Don’t you know that you’re toxic? How clean beauty is disrupting the industry

Don’t you know that you’re toxic? How clean beauty is disrupting the industry

Transparency. It’s become beauty’s latest buzzword with Wal-Mart leading the charge and just about everyone else following suit. But why? Why has 2017 become the year that all the big brands suddenly decided on disclosure? Two words: clean beauty.

A direct descendent of clean eating, clean beauty has exploded. It’s arisen both from a backlash against the famously opaque and overused term ‘natural’ and from a number of high-profile ingredients scandals that have led consumers to question anew what is in their products. Yes, we’re looking at you triclosan and formaldehyde.

“Customers are demanding it. They made it clear in the food segment. They’re making it clear in the beauty segment,” Frederic Benque, General Partner at Nextworld, the private equity fund behind clean beauty e-tailer Credo, told Business of Fashion. “There is a push for brands to be clearer and to help them navigate the ingredients list.”

Frontrunners such as Beautycounter started championing ‘clean’ products as far back as 2011 – it’s now set to hit a 10-million products sold milestone and CEO Gregg Renfrew has been named as one of Goldman Sach’s 100 Most Intriguing Entrepreneurs. A slew of e-commerce sites have sprung up since, among them Credo and Follain, while Goop added beauty to its clean-living e-commerce platform two years ago and, last year, Biossance published a 2,000-strong ingredient blacklist, taking clean beauty to the next level.

But that bar has been raised once again by the latest batch of brands. Now we’re talking products with so few ingredients you could almost knock them up on your own stove, and even single-ingredient beauty.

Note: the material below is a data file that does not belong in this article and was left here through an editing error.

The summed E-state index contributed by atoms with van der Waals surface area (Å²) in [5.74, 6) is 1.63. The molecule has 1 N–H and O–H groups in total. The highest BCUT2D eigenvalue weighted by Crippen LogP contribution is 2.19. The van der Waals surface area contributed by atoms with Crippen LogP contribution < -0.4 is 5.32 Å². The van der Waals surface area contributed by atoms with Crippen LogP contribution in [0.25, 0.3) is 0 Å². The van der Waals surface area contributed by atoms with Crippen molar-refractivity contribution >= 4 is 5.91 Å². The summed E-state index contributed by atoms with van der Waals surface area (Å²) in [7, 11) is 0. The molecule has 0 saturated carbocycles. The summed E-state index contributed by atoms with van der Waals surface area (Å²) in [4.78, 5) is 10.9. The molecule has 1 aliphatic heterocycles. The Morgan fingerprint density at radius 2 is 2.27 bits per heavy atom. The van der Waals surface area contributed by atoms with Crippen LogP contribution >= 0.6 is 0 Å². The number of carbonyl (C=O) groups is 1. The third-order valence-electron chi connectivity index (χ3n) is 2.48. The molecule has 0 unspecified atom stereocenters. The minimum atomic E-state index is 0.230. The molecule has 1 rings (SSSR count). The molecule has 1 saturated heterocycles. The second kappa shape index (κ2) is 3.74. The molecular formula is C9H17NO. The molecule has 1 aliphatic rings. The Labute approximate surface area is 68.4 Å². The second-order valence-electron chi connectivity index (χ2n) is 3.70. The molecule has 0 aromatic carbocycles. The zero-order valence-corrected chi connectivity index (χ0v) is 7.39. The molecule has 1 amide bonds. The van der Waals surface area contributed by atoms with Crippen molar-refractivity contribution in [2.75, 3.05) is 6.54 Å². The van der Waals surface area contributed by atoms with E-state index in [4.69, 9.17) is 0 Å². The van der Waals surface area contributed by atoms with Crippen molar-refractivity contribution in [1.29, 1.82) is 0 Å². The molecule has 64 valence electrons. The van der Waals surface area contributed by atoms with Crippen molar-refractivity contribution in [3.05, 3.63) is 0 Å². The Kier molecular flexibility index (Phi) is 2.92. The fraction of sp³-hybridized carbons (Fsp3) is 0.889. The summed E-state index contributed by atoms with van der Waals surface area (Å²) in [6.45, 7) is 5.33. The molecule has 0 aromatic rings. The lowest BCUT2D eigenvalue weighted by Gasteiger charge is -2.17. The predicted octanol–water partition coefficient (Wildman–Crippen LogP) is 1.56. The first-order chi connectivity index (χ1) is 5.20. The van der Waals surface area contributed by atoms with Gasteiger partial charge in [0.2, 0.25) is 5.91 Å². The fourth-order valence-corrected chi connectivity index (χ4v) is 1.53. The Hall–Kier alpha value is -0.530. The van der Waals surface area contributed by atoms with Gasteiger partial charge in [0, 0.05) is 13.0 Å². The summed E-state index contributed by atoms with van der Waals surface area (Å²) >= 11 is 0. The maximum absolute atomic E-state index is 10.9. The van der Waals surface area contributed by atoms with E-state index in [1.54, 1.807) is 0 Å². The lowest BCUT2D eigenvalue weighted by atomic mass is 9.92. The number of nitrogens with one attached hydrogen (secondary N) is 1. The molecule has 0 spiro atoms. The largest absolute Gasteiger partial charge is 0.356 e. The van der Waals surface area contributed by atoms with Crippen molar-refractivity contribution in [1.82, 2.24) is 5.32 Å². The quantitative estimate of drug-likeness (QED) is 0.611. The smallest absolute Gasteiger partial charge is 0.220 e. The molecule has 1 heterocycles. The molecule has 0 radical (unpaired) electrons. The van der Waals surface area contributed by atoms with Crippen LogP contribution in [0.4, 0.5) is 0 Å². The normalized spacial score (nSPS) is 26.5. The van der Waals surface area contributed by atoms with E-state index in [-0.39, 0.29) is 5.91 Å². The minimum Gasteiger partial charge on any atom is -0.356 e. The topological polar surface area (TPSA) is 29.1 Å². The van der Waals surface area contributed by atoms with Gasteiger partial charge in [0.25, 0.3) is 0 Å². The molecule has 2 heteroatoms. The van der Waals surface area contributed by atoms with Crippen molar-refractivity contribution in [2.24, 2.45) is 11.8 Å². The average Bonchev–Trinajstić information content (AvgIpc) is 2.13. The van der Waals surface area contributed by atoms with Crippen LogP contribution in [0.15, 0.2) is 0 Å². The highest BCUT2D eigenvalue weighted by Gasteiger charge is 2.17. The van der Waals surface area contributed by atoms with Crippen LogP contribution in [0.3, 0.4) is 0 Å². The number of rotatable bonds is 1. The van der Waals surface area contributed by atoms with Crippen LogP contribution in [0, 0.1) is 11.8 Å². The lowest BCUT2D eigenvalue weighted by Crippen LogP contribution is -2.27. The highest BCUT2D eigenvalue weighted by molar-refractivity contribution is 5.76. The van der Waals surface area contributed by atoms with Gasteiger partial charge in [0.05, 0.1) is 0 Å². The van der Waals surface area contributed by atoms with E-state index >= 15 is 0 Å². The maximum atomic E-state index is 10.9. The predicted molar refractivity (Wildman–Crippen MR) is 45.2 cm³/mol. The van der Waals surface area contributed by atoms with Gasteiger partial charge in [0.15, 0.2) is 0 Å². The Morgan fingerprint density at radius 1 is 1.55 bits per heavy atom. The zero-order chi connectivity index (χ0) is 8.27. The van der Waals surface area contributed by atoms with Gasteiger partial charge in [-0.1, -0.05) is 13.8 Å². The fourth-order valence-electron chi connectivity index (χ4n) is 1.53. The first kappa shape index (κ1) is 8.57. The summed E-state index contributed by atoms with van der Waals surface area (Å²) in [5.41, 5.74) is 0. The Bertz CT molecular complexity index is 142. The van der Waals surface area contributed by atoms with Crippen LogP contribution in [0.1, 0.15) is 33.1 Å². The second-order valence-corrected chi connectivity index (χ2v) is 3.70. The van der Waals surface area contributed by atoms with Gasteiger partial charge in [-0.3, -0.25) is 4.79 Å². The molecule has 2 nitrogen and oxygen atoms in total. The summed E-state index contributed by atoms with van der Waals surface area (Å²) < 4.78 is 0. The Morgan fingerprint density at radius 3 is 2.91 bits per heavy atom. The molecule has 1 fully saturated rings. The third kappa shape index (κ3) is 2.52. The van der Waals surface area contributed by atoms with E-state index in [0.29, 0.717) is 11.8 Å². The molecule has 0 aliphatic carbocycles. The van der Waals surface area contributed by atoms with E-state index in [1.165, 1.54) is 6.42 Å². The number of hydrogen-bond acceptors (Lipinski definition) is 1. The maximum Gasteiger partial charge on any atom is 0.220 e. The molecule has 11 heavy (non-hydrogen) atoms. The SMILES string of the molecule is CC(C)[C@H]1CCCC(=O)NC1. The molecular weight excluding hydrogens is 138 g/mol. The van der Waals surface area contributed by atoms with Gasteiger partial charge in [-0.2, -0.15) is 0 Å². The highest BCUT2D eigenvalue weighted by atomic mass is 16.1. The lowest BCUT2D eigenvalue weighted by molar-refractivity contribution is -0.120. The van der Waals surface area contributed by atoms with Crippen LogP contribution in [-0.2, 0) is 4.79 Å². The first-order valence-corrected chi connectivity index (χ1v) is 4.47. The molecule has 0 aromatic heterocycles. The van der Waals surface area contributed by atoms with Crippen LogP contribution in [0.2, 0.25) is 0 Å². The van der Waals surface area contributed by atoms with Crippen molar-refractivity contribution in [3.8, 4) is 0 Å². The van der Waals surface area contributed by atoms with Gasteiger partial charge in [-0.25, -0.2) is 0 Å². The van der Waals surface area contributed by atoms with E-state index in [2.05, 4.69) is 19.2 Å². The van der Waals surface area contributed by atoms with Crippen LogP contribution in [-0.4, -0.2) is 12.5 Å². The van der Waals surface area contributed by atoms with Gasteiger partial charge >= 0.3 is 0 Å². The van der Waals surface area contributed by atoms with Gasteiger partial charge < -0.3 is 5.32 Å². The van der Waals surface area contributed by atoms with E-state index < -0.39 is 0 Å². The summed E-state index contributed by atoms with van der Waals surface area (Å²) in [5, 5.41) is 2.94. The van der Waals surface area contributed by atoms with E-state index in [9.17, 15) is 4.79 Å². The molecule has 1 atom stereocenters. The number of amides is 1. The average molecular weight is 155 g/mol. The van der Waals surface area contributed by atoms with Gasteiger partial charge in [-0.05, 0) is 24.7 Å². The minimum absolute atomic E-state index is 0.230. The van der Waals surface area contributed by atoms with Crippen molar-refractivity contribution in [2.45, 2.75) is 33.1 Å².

Take Dominika Minarovic and Elsie Rutterford, the brains behind Clean Beauty Co. Their brand was born literally in their kitchens, with a blog charting their quest to ‘apply the same principles that we had been using for cooking and baking with no additives, to making beauty products’. Within months, the duo had secured a book deal. Then came a £50,000 boost from Virgin StartUp with which they set up their first product line, BYBI, and they’ve just completed a £150,000 funding round which will see them take the brand to the next level.

Then there’s the likes of Drunk Elephant, Raw Is Everything and Trilogy, who dedicate very little space for ingredients lists on their packaging – they don’t have to, given they sell single-ingredient facial oils. This isn’t just clean beauty, this is the cosmetics equivalent of the raw food diet.

And while I’ve described my problem with the clean-living camp in detail on this platform before (to sum, all that pseudo-science really gets my goat), there’s no arguing with the basic philosophy: that we should know what we’re putting in and on our bodies. In short, whatever our choice, it should be an informed one. And presumably, P&G, Wal-Mart, Unilever, Holland & Barrett et al agree with me. I think that’s what you call a win:win for consumers, all consumers.

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